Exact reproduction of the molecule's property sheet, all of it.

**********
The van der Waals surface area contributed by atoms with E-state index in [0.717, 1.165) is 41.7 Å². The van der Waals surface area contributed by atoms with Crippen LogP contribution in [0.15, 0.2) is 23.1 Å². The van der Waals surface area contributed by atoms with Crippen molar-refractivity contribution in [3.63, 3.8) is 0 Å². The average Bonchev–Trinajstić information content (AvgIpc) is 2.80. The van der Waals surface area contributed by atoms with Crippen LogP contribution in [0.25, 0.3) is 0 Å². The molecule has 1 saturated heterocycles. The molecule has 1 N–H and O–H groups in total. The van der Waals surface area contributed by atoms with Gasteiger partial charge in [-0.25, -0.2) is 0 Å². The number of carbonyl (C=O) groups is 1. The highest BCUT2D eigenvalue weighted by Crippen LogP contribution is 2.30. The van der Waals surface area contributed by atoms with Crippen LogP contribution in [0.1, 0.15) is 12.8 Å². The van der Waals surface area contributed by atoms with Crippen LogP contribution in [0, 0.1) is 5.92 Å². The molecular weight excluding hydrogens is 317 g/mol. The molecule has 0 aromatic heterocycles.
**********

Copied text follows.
The van der Waals surface area contributed by atoms with E-state index in [0.717, 1.165) is 41.7 Å². The van der Waals surface area contributed by atoms with Crippen LogP contribution in [0.15, 0.2) is 23.1 Å². The van der Waals surface area contributed by atoms with Crippen molar-refractivity contribution in [3.63, 3.8) is 0 Å². The average Bonchev–Trinajstić information content (AvgIpc) is 2.80. The van der Waals surface area contributed by atoms with Crippen LogP contribution in [0.25, 0.3) is 0 Å². The molecule has 1 saturated heterocycles. The molecule has 1 N–H and O–H groups in total. The van der Waals surface area contributed by atoms with Gasteiger partial charge in [-0.25, -0.2) is 0 Å². The number of carbonyl (C=O) groups is 1. The highest BCUT2D eigenvalue weighted by Crippen LogP contribution is 2.30. The van der Waals surface area contributed by atoms with Crippen LogP contribution in [0.1, 0.15) is 12.8 Å². The van der Waals surface area contributed by atoms with Crippen LogP contribution in [0, 0.1) is 5.92 Å². The molecular weight excluding hydrogens is 317 g/mol. The molecule has 0 aromatic heterocycles.